The penny is on its way out. The Canadian government says it costs 1.5 cents to actually manufacture each penny, so they’re going to stop the production of them this fall.
The announcement was made as part of the recent federal budget, and Finance Minister Jim Flaherty suggested that Canadians donate their stockpile of pennies to charity. Apparently, the government has even said it will partner with charities to help them capitalize on the death of the copper coin.
In theory, it sounds like a good idea. Undoubtedly, there are thousands if not millions of dollars out there in piggy banks and coin-filled jars. Putting that money to use charitably would be fantastic – but think about the hours it will take for charities to collect coins, roll them, account for them and take’em to the bank. Then there’s the tax receipts they have to write for each donation. That’s quite the opportunity cost.
A penny fundraising campaign example
Let’s take a second to play out that opportunity cost. On the heels of this budget, a charity starts a fundraising campaign suggesting you give them your pennies; they’ll be collecting them all in a massive jar in at a local mall. So you take your piggybank to the mall and satisfyingly dump them in their collection jar. It feels good to be a part of it and contribute.
At the end of the day, the charity’s employees count and roll the pennies. They spend a few hours doing it. Your portion of the pot was $23. Not a bad amount considering it comes from just pennies. In total, they may raise about $1,000.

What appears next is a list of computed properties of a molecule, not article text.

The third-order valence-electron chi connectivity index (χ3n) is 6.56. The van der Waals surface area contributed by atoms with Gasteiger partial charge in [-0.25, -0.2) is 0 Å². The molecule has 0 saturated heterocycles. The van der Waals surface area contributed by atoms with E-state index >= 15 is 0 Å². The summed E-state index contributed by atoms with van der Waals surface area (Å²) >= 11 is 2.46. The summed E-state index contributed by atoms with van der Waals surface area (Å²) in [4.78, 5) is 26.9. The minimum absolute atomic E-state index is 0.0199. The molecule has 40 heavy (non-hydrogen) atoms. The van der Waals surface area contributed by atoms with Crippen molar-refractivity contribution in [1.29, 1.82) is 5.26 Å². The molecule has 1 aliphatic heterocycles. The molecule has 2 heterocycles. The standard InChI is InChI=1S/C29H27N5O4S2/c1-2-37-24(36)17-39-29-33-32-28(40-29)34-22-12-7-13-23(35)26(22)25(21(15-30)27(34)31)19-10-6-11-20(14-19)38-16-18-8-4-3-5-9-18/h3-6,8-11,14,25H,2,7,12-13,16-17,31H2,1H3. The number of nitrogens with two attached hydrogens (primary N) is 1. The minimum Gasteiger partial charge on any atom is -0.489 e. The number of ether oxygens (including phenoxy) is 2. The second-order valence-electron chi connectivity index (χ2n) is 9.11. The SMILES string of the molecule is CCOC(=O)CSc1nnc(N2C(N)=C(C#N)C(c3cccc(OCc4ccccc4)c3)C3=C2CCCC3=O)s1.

That $1,000 might be good for a day’s work. But consider the costs they spent on advertising the campaign, on the supplies, on their employees’ time for the day (even if staffed by volunteers), and any follow up (like writing tax receipts for the people who wanted their money counted separately and receipted).
A campaign like this can be great for awareness and raising some money, but chances are they spend more to put it on than they raise as a result of it. Awareness is worth something for sure, but every dollar spent on the fundraising campaign means it’s not going to the charity’s programs.
Use your pennies wisely
We’re not saying don’t give your pennies to charity. Do it – it’s a great way to spend them. We’re just saying consider the cost of receiving a donation when you give it – in pennies or otherwise. Or don’t penalize a charity that spends money on fundraising and administration when you support the types of charities that do these kinds of campaigns.
Want an alternative to literally giving your small change to a charity? Roll your own pennies (throw in some tubes of nickels, dimes and quarters while you’re at it) and send the equivalent to the charity of your choice through Chimp instead.
By saving charities time and money on processing penny-collection donations, it truly translates to a penny saved is a penny earned.